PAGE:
I have a background in small business, so that’s why I know things like this are so important. Having run my own small business, I know the ups and downs of being a small business owner.
But particularly for migrants who come to Australia, this is important. They may not know anybody; they don’t know the new community they’re going into. So to be greeted at the airport with this Connective Collective booklet – with some flashcards for the youngsters –means when they go into small businesses, into shops, and see the sticker in the window, they will know that’s a friendly, caring, community-based business which wants to welcome them as well.
That sticker is going to become an identifier that the business cares. Migrants can go in there, they can feel part of the community, and that’s what it’s all about.
When you’re a migrant, it must be so difficult to come to a new country not knowing anybody. But this initiative brings it all together. It’s very much about connecting people together. It’s about putting them into a community and I can’t praise it enough.
The Federal Government – we are talking up small business. We are talking up the extension to the $20,000 instant asset write-off. We are promoting the fact small businesses have the lowest tax rate since 1940. Those initiatives are wonderful. But when you get an initiative such as this, promoted by White Pages – a business which has been going in Australia for more than 130 years, it just brings it all together for the new arrivals to our country.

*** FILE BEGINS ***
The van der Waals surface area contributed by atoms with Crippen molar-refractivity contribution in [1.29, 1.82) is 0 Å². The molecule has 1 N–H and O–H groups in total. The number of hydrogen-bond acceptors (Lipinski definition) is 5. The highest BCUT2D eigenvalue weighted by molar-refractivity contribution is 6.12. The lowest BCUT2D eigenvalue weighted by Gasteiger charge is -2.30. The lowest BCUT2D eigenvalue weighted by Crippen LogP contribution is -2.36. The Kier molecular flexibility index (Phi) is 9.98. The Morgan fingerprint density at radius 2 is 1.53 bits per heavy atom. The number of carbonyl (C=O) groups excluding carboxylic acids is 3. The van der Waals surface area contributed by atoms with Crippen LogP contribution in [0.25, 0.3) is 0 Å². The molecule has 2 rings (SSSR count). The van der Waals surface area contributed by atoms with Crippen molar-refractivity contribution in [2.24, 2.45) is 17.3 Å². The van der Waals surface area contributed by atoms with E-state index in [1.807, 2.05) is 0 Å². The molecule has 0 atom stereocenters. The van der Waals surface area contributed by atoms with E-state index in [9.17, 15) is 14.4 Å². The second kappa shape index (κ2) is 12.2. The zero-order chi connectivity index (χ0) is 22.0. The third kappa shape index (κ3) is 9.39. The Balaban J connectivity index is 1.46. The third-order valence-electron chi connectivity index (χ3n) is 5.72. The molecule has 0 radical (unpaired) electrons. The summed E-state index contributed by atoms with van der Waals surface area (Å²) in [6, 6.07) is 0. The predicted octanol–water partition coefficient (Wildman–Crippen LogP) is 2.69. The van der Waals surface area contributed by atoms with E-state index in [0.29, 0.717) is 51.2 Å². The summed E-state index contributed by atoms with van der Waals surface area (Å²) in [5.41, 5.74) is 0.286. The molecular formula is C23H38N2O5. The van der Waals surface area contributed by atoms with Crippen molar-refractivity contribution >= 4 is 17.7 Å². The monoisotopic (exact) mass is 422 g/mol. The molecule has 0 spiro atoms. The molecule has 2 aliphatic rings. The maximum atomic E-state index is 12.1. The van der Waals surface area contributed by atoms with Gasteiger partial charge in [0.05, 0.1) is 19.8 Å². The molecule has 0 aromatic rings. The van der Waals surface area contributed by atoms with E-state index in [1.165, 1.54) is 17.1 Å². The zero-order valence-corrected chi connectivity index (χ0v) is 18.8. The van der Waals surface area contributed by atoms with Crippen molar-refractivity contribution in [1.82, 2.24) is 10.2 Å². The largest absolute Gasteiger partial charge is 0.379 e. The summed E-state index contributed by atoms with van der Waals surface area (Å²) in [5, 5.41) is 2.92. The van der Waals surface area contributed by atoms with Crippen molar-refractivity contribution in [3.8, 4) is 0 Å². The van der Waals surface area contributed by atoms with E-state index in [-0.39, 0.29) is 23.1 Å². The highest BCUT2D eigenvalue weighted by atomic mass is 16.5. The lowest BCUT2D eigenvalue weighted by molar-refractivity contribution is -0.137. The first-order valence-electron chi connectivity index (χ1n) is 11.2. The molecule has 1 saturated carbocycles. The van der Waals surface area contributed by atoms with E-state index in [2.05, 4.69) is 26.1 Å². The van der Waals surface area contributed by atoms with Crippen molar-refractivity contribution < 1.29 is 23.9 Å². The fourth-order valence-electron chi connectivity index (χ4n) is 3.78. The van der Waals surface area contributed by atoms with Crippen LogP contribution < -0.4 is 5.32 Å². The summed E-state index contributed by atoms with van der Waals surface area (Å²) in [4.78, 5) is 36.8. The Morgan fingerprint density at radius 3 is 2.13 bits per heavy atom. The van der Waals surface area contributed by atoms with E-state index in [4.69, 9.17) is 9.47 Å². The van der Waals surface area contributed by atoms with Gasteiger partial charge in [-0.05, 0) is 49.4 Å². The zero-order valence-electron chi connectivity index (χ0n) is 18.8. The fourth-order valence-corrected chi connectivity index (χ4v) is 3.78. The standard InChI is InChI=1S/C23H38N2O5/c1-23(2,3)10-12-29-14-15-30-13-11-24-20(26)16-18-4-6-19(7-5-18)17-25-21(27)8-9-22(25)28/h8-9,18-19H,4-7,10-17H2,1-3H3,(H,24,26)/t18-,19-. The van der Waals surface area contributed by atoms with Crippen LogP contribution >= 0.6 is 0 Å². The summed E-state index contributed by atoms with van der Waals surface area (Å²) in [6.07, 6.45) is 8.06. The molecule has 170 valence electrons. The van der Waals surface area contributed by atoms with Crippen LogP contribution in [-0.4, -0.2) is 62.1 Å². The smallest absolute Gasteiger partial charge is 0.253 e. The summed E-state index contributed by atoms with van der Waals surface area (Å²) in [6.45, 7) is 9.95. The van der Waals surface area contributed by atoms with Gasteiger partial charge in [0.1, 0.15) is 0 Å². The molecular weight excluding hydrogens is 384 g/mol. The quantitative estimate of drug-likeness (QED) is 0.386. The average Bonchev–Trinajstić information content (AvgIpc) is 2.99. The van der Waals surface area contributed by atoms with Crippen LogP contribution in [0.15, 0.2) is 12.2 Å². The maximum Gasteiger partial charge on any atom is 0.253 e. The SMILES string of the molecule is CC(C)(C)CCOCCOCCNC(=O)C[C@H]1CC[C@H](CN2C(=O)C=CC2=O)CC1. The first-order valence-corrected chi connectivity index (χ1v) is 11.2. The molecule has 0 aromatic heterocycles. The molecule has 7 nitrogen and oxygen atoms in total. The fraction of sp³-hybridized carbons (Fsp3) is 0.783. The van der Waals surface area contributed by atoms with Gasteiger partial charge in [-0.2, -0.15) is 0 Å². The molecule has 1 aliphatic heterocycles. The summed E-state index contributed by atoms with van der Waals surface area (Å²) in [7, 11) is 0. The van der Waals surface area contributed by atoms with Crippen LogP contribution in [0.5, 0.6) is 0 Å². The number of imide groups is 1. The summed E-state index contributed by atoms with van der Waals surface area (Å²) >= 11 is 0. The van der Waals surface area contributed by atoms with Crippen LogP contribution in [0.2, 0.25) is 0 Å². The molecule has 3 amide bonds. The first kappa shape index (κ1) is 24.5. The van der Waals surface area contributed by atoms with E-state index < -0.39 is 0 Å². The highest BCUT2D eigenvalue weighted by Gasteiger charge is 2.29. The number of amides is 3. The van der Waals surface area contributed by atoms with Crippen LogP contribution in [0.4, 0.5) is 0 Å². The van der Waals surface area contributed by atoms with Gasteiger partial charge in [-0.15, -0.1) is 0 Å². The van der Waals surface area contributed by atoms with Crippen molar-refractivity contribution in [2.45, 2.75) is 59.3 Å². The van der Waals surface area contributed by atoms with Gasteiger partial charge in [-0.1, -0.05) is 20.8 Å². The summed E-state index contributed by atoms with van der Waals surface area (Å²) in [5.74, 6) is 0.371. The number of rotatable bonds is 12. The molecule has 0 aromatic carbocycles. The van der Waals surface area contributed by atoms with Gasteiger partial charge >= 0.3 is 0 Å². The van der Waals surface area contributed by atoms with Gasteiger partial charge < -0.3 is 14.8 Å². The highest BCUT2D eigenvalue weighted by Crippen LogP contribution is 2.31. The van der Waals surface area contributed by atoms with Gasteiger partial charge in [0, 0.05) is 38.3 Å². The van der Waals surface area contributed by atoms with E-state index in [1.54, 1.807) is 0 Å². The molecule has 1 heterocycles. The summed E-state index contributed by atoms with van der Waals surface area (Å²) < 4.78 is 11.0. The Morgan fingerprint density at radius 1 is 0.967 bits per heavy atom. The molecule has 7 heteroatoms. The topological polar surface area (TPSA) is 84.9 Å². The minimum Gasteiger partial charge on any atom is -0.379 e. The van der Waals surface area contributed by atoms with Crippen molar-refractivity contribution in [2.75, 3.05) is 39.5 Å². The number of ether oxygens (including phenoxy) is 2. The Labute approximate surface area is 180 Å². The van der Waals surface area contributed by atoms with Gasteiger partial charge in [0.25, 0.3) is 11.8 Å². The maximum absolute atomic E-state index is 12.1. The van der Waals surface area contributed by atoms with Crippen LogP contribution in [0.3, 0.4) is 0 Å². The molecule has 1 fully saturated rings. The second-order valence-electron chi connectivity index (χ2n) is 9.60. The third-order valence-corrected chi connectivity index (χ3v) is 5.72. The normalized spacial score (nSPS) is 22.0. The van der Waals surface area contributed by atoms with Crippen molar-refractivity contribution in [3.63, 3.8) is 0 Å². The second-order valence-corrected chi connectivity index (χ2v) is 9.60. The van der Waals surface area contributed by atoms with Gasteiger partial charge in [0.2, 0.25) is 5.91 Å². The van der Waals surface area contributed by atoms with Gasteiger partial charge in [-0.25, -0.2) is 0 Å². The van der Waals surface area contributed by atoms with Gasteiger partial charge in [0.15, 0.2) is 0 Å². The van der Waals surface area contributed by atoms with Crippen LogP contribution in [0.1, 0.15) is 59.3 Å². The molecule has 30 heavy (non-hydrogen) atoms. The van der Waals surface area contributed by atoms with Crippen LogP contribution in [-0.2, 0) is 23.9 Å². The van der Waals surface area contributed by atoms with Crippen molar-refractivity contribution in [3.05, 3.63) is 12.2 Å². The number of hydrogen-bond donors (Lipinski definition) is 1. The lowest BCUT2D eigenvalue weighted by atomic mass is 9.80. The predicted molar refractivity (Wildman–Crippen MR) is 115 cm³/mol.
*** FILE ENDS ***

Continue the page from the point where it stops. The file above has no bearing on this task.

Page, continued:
For a place like Liverpool is a cradle of multiculturalism here in South Western Sydney. How good is that? How important is that? For new arrivals, they’re going to feel welcome. They’re going to know there’s friendly people waiting there to connect them to business, waiting there to connect them to the community all through this great area.
Do you feel like this programme will actually be effective? Will it actually work and will migrants and refugees actually use it?
I’m sure it will. We’ve got Settlement Services International, we’ve got White Pages through Sensis, we’ve got the Liverpool City Council and we’ve got so many other organisations absolutely committed to making it work.
And when you’ve got big and important players like that – key stakeholders in the community – and indeed the small business community of Liverpool, hoping, wanting and ensuring they make it work, of course this will work. And not only will it work here, I am confident it can also be used in other parts of Australia.
I come from Wagga Wagga and we’ve just had 55 Syrian families settle there. For a regional community, Wagga Wagga has been very welcoming of them. But an initiative like this I know would work in Wagga Wagga too.
If this pilot works in Liverpool, it can work anywhere. This is – as I say – one of the multicultural cradles of Australia and I know this community is caring. I know it’s very well connected. When they can get that care and that connectivity to migrants who can then understand there is a community which welcomes them, which wants them to participate, I hope these migrants can then start up their own small businesses. You know, most migrants inevitably do. They then forge successful careers which then go on to be generational small businesses, so that’s a fantastic initiative.
I wouldn’t want to be anywhere else today but here in Liverpool launching this because I know how important it is. And as the Small Business Minister, I am responsible for 3.2 million small businesses across Australia. So this is promoting small business. It’s promoting the friendly nature of Australia to our new arrivals. And it’s connecting them to their new communities. So that’s a fantastic initiative.
I congratulate White Pages for it. I congratulate the Liverpool community for getting behind it. And I wish it every success.